# If $f(x)$ is irreducible in $k[x]$, why is it also irreducible in $k(t)[x]$, for $t$ an indeterminate?

I've been thinking on this a few days, but I'm stuck.

Let $k$ be a field, $f(x)$ irreducible in $k[x]$. Why is $f(x)$ also irreducible in $k(t)[x]$, for $t$ an indeterminate?

I write $f(x)=c_0+c_1x+\cdots+c_nx^n$ for $c_i\in k$. Suppose that $f(x)$ is reducible in $k(t)[x]$, so $$f(x)=(a_0(t)+a_1(t)x+\cdots+a_r(t)x^r)(b_0(t)+b_1(t)x+\cdots+b_s(t)x^s)$$ for $r,s>0$. Since $c_0=a_0(t)b_0(t)$, $a_0(t)$ and $b_0(t)\in k$. Same goes for $a_r(t)$ and $b_s(t)$.

I tried something like letting $b_j(t)$ be the least index such that $b_j(t)\in k$. Then $$c_j=a_0b_j+a_1b_{j-1}+\cdots \text{ and } c_j-a_0b_j=a_1b_{j-1}+\cdots$$ where $c_j-a_ob_j\in k$, and the right hand side is the sum of polynomials in $k(t)$ of degree at least $1$. I don't see if there is a contradiction to be had. What's the right approach? Thanks.

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If it's no trouble, would the downvoter please explain the downvote? – yunone Jul 30 '12 at 2:58

If $k$ is infinite you do not need Gauss's lemma (in fact you hardly need any tools at all). Let us start the same way as you started: suppose $f$ admitted a nontrivial factorization in $k(t)[x]$: $$f(x) = (a_0(t) + ... + a_n(t) x^n)(b_0(t) + ... + b_m(t) x^m).$$

Pick $c \in k$ such that the denominators of each $a_i(t)$ and $b_i(t)$ are nonzero when $t = c$ and such that the numerators of $a_n(t), b_n(t)$ are also nonzero (this is always possible iff $k$ is infinite). Then

$$f(x) = (a_0(c) + ... + a_n(c) x^n)(b_0(c) + ... + b_m(c) x^m)$$

is a nontrivial factorization of $f$ in $k[x]$.

(The takeaway lesson here is that a polynomial in $k(t)[x]$ really lies in $k[t][x]$ localized away from finitely many elements of $k[t]$.)

If $k$ is finite you can do something similar but sneakier: pass to the algebraic closure $\bar{k}$ to find $c$ as above. By choosing $c$ more carefully you can deduce that either the $a_i$ are all constant multiples of each other (resp. the $b_i$) or $f$ admits a nontrivial factorization in $\bar{k}[x]$ with an irreducible factor having a Galois orbit larger than the degree of $f$, which is a contradiction.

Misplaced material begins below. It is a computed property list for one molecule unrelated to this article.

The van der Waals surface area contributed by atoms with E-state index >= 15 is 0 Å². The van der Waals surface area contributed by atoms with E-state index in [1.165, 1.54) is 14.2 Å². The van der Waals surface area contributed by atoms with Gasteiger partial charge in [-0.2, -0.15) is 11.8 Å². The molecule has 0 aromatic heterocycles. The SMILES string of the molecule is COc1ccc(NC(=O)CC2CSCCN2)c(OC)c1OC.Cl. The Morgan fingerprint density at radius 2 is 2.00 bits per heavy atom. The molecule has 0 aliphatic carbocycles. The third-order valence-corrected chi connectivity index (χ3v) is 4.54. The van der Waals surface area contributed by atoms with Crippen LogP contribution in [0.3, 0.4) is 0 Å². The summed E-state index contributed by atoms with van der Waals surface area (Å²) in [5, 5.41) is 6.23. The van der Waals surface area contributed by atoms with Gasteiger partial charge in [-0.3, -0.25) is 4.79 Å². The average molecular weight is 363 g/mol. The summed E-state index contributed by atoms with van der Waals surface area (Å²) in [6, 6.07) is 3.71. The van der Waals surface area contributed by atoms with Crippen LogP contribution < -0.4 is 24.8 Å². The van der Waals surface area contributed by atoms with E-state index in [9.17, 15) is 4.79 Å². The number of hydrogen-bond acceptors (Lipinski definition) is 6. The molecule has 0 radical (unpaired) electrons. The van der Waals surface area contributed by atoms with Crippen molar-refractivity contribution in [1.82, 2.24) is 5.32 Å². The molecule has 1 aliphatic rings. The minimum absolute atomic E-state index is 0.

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:) ............. – paul garrett Jul 30 '12 at 1:05
Thanks Qiaochu, I like this approach. – yunone Jul 30 '12 at 2:56

Another vierpoint: if $f(x)$ were reducible in $k(t)[x]$, by Gauss' lemma it would be reducible in $k[t][x]$. Thinking of $k(x)[t]$, and perhaps invoking Gauss again, a factorization in $k[t][x]$ could only involve elements of degree $0$ in $k(x)[t]$, that is, elements in $k(x)$. (The relevant special case of Gauss' lemma can be reproven directly here, of course.)

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Note that $k[x]$ is a UFD, and so $f$ irreducible in $k[x] \implies (f)$ is a prime ideal. Thus $k[x]/(f)$ is an integral domain. Adjoining $t$ gives us $(k[x]/(f))[t]\cong k[t][x]/(f)$ and this is still an integral domain. Localizing at the set $k[t]$ gives $k(t)[x]/(f)$, which is still an integral domain. Thus $(f)$ is a prime ideal of $k(t)[x]$, so $f$ is irreducible in $k(t)[x]$.

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Localizing $k[t]$ at $\{1,t,t^2,\dots\}$ does not give $k(t)$... – Bruno Joyal Jul 29 '12 at 22:06
@Bruno Good point. – Alex Becker Jul 29 '12 at 22:15
Possibly worth thinking how to make the intuition into a genuine proof... If it needed reiterating: physical intuition is often correct, but the translation into "language" is both a non-trivial task, and also may reveal otherwise-tacit assumptions, and so on. That is, in reality, "proof" is iterative, not all-or-nothing, etc. – paul garrett Jul 30 '12 at 1:08
Dear Alex, I think that you want to localize at $k[t] \setminus \{0\}$. Regards, – Matt E Jul 30 '12 at 3:06
@paulgarrett: Dear Paul, This seems like a genuine proof as written to me (modulo the minor typo I pointed out). Is there something I'm missing? Best wishes, – Matt E Jul 30 '12 at 3:07

By Gauss's lemma, $f$ is irreducible in $k(t)[x]$ if and only if it is irreducible in $k[t][x]$. Moreover, you should prove that $$k[x][t]/(f) \cong (k[x]/(f)) [t].$$

The latter is a domain, so $(f)$ is irreducible in $k[x][t]=k[t][x]$, hence also in $k(t)[x]$.

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Thanks Bruno. ${}$ – yunone Jul 30 '12 at 2:55